Open Wound: The Genocide of German Ethnic Minorities in Russia and the Soviet Union: 1915-1949 and Beyond. 
by Samuel Sinner

Between 1915 and 1949, Russian and later Soviet troops exterminated literally the entire ethnic German population living in Russia, many for centuries. This genocide encompassed 34 years under three different rulers; Tsar Nicholas II, Lenin, and Stalin. During World War I, Tsar Nicholas II deported close to 200,000 ethnic Germans from Volhynia, Bessarabia, and other western regions of the Russian Empire to Siberia. Between one third and one half of those deported perished. During the Russian Civil War (1917-1921) Bolshevik forces massacred over 60,000 ethnic Germans in the Volga, Ukraine, Crimea, and Caucasus. Another 300,000 ethnic Germans, 150,000 of them in the Volga region died by being starved to death. Under Stalin, another 300,000 were starved to death between 1932 and 1937. Finally, Stalin's forced dispersal of virtually the entire German population of the USSR to special settlements and labor army work sites during the 1940s brought the total death toll of ethnic Germans due to the policies of the Russian and Soviet governments to around one million. This final phase also permanently destroyed the centuries old German communities of the Volga, Ukraine, Crimea, and Caucasus.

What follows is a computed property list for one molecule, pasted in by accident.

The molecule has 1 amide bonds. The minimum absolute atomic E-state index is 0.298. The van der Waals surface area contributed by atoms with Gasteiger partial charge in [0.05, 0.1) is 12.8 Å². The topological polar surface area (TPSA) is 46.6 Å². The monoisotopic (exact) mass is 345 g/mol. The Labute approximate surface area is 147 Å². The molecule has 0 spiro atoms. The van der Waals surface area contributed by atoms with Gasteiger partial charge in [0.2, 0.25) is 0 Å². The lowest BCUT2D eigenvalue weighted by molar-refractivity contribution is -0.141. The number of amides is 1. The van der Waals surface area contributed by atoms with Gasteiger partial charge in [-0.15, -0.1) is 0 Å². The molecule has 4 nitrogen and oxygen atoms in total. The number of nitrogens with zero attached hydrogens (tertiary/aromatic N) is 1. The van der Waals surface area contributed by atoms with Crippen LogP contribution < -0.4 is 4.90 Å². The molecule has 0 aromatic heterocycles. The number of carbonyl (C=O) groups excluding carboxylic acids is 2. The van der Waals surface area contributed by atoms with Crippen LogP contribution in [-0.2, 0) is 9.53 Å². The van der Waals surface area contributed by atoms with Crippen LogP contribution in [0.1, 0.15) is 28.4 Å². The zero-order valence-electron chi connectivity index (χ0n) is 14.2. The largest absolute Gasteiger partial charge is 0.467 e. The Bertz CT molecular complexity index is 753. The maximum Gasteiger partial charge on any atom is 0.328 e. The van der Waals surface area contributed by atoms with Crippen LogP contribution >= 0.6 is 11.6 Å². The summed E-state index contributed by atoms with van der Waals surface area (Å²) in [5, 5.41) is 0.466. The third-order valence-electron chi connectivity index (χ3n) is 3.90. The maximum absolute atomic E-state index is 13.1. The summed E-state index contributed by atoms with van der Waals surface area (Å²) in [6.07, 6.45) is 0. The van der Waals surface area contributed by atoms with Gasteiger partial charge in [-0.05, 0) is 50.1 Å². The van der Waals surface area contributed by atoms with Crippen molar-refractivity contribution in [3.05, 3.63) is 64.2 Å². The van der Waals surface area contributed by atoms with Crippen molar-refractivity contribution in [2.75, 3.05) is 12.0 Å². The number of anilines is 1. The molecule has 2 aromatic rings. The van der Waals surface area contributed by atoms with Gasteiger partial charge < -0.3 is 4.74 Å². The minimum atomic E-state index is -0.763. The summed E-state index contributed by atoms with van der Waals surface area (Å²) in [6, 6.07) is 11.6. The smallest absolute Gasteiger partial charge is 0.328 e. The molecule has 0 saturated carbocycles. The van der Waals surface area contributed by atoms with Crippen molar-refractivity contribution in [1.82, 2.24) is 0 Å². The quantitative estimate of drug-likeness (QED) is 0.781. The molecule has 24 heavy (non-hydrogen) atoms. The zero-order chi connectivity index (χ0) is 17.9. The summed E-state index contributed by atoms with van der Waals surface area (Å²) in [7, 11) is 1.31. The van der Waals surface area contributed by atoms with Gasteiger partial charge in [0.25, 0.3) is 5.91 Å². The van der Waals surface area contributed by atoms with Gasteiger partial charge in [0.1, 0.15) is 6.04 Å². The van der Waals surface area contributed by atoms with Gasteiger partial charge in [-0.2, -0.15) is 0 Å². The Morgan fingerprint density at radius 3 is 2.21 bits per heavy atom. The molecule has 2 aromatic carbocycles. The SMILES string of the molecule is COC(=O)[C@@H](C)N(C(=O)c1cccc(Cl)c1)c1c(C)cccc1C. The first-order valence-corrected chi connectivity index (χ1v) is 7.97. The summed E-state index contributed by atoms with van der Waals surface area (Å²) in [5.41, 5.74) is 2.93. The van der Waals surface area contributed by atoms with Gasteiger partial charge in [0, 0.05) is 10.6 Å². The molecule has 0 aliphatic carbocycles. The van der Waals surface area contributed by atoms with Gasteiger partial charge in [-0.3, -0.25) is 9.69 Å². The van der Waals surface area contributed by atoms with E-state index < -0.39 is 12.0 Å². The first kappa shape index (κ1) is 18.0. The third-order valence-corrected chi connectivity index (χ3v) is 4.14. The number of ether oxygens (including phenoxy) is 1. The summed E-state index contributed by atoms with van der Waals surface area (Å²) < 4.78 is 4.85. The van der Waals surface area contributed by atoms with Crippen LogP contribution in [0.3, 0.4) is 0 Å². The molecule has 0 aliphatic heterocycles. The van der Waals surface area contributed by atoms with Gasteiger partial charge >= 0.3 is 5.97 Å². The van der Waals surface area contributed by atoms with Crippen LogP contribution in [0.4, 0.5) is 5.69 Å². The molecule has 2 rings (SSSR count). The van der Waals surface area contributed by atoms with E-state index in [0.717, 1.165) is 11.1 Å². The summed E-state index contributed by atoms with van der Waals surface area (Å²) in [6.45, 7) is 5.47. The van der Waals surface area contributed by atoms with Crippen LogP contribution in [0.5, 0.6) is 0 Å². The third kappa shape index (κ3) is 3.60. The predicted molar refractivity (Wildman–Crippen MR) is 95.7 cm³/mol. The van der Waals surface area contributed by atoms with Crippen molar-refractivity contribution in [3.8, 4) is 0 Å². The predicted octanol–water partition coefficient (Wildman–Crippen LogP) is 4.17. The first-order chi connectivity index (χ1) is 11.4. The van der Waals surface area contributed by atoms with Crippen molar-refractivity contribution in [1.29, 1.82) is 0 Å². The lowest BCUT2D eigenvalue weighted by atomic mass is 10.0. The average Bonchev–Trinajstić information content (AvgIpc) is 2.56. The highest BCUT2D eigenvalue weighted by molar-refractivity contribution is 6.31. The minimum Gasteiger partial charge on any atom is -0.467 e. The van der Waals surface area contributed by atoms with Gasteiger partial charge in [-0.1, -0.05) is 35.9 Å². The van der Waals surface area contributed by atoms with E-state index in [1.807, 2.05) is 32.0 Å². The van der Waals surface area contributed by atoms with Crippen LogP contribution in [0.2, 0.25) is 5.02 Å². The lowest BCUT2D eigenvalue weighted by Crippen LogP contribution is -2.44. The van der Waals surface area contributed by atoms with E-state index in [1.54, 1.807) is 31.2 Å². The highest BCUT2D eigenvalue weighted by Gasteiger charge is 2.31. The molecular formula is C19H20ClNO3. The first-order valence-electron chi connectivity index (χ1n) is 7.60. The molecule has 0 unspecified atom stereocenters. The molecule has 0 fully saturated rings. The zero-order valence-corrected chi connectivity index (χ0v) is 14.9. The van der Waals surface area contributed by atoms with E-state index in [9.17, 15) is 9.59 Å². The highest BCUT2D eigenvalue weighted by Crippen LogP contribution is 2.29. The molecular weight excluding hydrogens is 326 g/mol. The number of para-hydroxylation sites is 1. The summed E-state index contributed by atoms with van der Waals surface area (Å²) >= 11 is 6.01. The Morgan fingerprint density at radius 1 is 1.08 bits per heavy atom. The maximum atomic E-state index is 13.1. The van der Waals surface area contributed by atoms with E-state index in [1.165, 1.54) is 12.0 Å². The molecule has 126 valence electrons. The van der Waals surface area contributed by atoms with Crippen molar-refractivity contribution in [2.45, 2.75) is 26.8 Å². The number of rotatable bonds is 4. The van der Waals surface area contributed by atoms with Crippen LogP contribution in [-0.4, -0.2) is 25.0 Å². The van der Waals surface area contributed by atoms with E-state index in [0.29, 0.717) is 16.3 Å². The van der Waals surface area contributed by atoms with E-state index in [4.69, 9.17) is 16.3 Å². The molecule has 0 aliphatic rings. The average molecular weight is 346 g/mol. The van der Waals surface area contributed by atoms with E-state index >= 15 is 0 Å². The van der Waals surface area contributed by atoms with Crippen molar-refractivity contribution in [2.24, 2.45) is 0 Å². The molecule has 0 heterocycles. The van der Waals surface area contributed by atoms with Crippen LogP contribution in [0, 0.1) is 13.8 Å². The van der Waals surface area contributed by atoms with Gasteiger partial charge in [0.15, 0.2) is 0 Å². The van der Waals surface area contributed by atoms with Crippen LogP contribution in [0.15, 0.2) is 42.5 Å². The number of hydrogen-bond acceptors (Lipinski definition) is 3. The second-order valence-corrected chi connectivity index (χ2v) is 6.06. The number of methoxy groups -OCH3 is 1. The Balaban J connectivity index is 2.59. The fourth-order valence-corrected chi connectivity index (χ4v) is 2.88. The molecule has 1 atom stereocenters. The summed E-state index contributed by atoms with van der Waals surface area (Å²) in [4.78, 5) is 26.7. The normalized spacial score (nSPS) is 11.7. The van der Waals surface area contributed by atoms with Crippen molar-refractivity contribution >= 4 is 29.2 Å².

As the political left in the West spent decades proclaiming the glories of Soviet Communism, it is important to show that this is all propaganda and lies. Arguments from some academics that the Soviet government never targeted specific groups for mass murder on the basis of their ethnicity is shown to be a lie. The Soviet Union was the world leader in commiting genocide against its own people.